Health authorities in Sierra Leone said Tuesday they had quarantined almost 700 people as they battled to contain a new outbreak of Ebola which killed a 16-year-old girl.
The teenager died Sunday in a rural suburb of the city of Makeni, in a northern province that had not recorded a single case of the deadly virus in nearly six months.
“Over 680 people in the village of Robureh are now under a 21-day quarantine,” Amadu Thullah, a spokesman for the local Ebola response centre told AFP.
The centre said those locked down included her parents, close relatives and classmates.
“They are classified as high risk although they have not exhibited any signs and symptoms of the disease,” added health ministry spokesman Seray Turay.
“The surveillance team of the Ebola response centre have intensified their investigations and is working to nip the issue in the bud.”
The girl’s death came two weeks after a 67-year-old food trader was killed by the tropical fever in the neighbouring district of Kambia, but the two outbreaks are not linked.
The National Ebola Response Centre (NERC) said 1,524 people were in quarantine across the two districts.
A spokesman for the local response team told AFP morale was extremely low in affected area of Makeni, the country’s largest northern city.
“It is a wake-up call that Ebola is still in the country but we have an overwhelming turnout of our partners (and) the coordination response is fantastic,” he added.
On August 24, President Ernest Bai Koroma led a festive ceremony celebrating the discharge of Sierra Leone’s last known Ebola patient, from a Makeni hospital.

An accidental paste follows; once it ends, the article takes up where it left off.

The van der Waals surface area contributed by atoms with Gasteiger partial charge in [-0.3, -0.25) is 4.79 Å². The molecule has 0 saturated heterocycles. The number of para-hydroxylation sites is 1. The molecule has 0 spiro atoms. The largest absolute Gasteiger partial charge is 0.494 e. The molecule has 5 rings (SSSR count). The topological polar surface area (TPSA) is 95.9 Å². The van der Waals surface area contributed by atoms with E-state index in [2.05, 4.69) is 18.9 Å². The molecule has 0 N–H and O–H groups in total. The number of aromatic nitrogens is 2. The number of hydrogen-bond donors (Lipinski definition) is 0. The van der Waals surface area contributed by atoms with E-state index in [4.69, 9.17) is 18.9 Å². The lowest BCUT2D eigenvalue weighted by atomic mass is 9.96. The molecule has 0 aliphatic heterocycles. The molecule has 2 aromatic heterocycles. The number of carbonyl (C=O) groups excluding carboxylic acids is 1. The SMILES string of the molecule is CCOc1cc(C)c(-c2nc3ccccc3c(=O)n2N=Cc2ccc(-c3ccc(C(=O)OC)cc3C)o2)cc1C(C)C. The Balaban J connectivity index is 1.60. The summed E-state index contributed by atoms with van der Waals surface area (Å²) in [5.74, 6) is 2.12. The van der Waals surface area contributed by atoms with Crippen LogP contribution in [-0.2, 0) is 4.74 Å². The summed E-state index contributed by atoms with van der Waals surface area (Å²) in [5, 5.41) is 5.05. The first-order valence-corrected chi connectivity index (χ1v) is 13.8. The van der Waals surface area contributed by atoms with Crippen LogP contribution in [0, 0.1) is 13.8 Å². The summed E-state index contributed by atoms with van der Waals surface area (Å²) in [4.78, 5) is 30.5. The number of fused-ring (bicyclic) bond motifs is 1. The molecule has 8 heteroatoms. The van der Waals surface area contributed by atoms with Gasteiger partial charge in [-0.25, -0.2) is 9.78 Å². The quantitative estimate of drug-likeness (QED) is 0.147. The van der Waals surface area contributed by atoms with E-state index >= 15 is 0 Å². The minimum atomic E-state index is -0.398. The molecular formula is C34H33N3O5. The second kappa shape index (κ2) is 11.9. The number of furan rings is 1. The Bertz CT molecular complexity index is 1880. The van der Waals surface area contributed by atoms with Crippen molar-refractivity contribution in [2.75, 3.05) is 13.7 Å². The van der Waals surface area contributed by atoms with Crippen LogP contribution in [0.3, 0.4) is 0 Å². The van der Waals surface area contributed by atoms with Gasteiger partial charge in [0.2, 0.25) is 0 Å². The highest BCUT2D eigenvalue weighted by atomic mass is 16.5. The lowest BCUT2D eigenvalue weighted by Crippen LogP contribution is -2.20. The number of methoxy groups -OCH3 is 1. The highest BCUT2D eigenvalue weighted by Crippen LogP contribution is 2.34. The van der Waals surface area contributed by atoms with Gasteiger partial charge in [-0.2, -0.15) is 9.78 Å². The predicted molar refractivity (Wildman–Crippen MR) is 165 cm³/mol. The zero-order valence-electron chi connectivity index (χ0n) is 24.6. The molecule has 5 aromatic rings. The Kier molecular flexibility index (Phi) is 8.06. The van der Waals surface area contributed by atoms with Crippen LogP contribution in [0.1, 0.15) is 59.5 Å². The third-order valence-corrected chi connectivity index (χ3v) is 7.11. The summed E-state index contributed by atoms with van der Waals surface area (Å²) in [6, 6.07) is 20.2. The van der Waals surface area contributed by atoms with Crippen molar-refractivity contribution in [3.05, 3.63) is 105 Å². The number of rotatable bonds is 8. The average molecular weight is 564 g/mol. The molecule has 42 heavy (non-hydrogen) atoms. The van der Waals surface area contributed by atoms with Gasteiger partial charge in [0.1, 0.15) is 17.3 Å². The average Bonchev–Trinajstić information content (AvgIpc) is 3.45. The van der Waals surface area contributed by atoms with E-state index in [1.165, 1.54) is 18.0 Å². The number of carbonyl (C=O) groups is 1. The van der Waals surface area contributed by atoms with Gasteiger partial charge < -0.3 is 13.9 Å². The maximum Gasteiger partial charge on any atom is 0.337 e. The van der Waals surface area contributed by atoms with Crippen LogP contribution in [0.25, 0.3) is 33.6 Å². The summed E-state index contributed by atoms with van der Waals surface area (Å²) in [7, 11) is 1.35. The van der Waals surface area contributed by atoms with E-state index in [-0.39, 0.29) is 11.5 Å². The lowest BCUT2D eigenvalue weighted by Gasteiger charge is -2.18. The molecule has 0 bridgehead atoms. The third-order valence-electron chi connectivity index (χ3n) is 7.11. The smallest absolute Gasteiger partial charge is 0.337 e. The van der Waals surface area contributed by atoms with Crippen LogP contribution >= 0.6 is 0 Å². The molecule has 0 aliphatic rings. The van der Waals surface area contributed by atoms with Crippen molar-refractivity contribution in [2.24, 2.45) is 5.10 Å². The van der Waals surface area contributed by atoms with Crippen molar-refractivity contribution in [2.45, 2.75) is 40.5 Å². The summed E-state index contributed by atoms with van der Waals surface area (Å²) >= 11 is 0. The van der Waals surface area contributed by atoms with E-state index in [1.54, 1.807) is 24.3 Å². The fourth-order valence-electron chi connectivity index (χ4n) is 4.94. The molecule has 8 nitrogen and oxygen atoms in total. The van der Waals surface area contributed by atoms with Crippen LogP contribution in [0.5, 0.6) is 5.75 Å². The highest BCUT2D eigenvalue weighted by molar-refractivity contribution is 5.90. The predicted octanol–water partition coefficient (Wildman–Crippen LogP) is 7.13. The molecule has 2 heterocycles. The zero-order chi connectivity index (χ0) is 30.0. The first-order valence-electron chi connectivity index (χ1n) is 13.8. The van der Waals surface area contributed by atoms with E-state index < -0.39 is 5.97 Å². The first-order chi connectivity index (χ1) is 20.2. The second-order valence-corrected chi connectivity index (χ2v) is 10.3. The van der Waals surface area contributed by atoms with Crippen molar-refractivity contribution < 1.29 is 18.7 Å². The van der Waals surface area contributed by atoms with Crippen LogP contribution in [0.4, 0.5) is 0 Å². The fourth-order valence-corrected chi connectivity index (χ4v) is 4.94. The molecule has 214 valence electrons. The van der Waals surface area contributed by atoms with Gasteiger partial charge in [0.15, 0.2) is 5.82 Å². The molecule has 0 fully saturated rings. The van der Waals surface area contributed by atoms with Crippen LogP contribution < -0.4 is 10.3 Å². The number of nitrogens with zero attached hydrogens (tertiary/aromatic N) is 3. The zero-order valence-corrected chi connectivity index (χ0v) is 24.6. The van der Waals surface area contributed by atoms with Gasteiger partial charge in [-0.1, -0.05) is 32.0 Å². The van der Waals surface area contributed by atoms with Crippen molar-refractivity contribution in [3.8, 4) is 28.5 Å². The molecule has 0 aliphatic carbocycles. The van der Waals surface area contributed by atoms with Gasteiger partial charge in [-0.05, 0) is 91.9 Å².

No new cases had been recorded in more than two weeks, allowing Sierra Leone to join neighbouring Liberia in the countdown to being declared Ebola-free.
The city is located in Bombali district, bordering Guinea. The district last reported a case nearly six months ago, official records show.
Robureh residents told AFP by telephone the “once vibrant community” had become “as silent as a graveyard” with people shut in their homes.
“Not even the chirpy songs of birds are heard,” said 45-year-old farmer Alimamy Sesay, whose sister is in quarantine.
“Everything is at a standstill, few people woke up this morning to go to their farms and I dont know what tomorrow will bring.”
Officials figures show the west African outbreak of Ebola has killed more than 11,000 of 28,000 people infected since first emerging in December 2013 in Guinea, with Liberia the hardest hit.
Experts acknowledge that poor monitoring, especially early in the outbreak, means that the real death toll could be signficantly higher.